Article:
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GDP: (2002) $476.9 billion.
Inflation rate: (2002) 3.0% p.a.
Trade: Exports ($79.9 billion, 2002)--coal, gold, wool, meat, iron ore, wheat, alumina, aluminum, machinery and transport equipment. Major markets--Japan, U.S. ($8.8 billion), New Zealand, South Korea.
Imports ($81.0 billion, 2002)--machinery and transport equipment, computers, crude oil and petroleum products, telecommunications equipment. Major suppliers--U.S. ($14.4 billion), Japan, China, Germany, U.K., China, New Zealand, Taiwan, and Singapore.
Australia's developed market economy is dominated by its services sector (70% of GDP), yet it is the agricultural and mining sectors (7% of GDP combined) that account for the bulk (57%) of Australia's goods and services exports. Australia's comparative advantage in primary products is a reflection of the natural wealth of the Australian continent and its small domestic market; 19.8 million people occupy a continent the size of the contiguous United States. The relative size of the manufacturing sector has been declining for several decades, and now accounts for around 12% of GDP.
Australia commenced a basic reorientation of its economy in the 1980s and has transformed itself from an inward looking, import-substitution country to an internationally competitive, export-oriented one. Key reforms include unilaterally reducing high tariffs and other protective barriers; floating the Australian dollar exchange rate; deregulating the financial services sector, including liberalizing access for foreign bank branches; making efforts to restructure the highly centralized system of industrial relations and labor bargaining; better integrating the state economies into a national federal system; improving and standardizing the national infrastructure; privatizing many government-owned services and public utilities; and fundamentally reforming the taxation system, including introducing a broad-based Goods and Services Tax (GST).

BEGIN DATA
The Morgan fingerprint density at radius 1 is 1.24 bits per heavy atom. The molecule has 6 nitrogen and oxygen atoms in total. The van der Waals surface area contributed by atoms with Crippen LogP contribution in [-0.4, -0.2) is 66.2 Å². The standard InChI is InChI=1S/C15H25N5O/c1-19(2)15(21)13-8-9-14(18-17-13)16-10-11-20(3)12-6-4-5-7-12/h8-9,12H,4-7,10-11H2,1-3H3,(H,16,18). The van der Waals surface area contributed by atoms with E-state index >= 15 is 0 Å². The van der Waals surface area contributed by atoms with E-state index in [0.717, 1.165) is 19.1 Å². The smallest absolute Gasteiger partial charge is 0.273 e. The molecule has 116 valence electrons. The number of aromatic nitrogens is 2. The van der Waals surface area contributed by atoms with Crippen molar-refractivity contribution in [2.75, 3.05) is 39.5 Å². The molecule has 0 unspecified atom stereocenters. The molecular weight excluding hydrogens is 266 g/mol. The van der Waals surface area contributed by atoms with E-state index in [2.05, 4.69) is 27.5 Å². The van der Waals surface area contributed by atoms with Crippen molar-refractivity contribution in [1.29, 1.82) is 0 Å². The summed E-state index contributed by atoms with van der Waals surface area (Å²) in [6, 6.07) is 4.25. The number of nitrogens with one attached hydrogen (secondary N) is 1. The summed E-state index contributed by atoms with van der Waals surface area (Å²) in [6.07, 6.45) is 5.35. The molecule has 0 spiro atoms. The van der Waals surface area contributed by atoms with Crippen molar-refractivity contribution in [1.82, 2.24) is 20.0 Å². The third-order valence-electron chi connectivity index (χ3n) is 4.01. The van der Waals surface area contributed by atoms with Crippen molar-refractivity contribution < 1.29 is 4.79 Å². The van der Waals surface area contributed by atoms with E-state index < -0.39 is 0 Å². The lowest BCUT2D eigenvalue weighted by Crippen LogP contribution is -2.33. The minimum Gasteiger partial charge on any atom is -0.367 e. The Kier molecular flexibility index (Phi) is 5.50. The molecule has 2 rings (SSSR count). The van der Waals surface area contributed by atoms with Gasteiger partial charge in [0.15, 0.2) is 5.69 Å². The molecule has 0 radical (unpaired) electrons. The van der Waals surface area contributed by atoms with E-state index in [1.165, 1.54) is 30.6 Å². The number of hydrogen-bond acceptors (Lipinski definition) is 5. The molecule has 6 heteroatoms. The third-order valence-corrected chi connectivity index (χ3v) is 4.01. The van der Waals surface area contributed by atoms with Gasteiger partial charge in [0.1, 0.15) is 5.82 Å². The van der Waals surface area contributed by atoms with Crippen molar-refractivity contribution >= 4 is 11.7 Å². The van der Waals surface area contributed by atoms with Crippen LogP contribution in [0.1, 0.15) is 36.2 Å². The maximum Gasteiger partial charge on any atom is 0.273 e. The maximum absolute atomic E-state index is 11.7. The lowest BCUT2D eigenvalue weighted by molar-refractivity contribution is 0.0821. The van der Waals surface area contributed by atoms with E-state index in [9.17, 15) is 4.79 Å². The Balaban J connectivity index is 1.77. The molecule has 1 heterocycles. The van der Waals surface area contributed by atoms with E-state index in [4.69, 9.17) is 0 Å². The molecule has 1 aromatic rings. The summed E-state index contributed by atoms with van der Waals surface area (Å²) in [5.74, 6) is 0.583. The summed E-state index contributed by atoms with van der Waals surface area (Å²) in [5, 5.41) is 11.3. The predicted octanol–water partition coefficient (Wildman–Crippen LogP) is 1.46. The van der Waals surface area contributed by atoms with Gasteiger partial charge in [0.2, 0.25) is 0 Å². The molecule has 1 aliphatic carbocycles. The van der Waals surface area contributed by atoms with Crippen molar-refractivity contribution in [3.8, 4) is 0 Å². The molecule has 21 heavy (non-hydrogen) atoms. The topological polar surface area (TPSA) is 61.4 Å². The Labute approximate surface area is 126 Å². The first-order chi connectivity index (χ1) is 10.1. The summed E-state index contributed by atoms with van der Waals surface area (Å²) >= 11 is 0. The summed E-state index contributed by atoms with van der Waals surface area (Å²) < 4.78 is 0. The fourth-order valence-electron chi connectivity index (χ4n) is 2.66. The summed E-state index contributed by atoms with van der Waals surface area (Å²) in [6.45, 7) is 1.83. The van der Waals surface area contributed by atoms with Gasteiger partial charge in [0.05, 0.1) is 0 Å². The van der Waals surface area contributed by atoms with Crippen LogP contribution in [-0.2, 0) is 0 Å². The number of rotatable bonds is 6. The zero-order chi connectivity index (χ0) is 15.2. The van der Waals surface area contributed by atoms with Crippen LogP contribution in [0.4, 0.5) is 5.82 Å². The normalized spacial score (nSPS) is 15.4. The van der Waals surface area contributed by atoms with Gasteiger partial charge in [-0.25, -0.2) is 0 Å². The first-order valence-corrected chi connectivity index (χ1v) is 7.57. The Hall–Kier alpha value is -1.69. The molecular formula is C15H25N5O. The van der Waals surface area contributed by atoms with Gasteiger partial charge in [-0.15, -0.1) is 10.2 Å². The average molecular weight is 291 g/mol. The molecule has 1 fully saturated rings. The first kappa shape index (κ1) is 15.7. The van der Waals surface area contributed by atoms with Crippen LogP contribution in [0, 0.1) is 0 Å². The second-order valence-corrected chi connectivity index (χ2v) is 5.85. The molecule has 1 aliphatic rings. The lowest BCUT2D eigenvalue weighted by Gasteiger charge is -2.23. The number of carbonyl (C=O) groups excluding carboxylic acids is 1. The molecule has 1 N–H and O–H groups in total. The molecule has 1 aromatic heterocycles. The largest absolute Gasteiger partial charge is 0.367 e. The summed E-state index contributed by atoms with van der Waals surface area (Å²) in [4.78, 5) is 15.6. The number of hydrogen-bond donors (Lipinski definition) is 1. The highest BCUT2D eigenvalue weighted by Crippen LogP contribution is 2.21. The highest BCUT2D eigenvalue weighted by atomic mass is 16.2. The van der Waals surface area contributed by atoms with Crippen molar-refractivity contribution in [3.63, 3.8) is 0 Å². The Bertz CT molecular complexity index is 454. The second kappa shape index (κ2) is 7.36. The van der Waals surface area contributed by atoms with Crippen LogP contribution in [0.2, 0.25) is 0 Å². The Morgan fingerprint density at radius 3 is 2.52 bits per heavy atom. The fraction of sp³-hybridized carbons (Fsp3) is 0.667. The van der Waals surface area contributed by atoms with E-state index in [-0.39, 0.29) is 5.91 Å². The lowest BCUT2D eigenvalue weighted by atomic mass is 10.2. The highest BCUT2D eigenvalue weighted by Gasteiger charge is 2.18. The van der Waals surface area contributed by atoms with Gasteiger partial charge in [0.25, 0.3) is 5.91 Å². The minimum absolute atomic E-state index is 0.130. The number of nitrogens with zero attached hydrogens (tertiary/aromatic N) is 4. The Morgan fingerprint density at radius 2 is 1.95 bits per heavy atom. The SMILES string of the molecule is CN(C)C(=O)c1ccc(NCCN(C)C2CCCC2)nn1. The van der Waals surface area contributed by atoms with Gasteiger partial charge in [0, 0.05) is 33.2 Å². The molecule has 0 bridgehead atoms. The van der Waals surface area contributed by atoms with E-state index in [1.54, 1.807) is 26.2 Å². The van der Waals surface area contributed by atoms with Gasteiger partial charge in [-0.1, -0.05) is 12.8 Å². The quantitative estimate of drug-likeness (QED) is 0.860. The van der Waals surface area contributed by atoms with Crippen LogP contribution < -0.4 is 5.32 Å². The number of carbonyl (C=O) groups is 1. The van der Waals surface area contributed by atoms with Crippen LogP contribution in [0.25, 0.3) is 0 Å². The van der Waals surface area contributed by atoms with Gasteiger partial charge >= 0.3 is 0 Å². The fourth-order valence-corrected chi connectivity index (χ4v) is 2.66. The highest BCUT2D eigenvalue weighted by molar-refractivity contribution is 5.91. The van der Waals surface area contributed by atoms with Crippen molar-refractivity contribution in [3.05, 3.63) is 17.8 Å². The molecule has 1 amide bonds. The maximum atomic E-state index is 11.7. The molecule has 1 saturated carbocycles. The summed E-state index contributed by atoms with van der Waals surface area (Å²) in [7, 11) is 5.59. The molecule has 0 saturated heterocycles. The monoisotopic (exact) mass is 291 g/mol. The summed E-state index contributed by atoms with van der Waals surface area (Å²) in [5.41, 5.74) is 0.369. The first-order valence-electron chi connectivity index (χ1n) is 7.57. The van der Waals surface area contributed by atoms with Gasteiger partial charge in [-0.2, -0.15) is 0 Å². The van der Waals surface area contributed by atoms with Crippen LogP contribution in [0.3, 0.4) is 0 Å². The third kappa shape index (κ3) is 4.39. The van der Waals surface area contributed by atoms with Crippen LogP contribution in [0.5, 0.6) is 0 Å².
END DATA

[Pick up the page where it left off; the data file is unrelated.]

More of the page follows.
The ultimate goal is for Australia to become a competitive producer and exporter, not just of traditional farm and mineral commodities, but also of a diversified mix of high value-added manufactured products, services, and technologies. Australia was one of the OECD's fastest-growing economies throughout the 1990s, a performance that owed much to the economic reform program. Following a transient slowdown in late 2000, Australia is again one of the fastest growing of the developed economies. Despite the negative impact of global economic weakness and a severe Australian drought, growth should reach at least 2.5% in 2003. The latest predictions suggest that GDP growth will exceed 3.0 % over the next 2 years.
Seeking to deepen already close political and economic links, the United States and Australia began negotiations toward a Free Trade Agreement (FTA) in March 2003. Negotiators are working toward concluding an agreement by the end of 2003, with ratification expected in 2004. The aim is to conclude a comprehensive, "gold standard" FTA that will not only further liberalize bilateral trade but also set a high-quality precedent for future bilateral or multilateral trade agreements.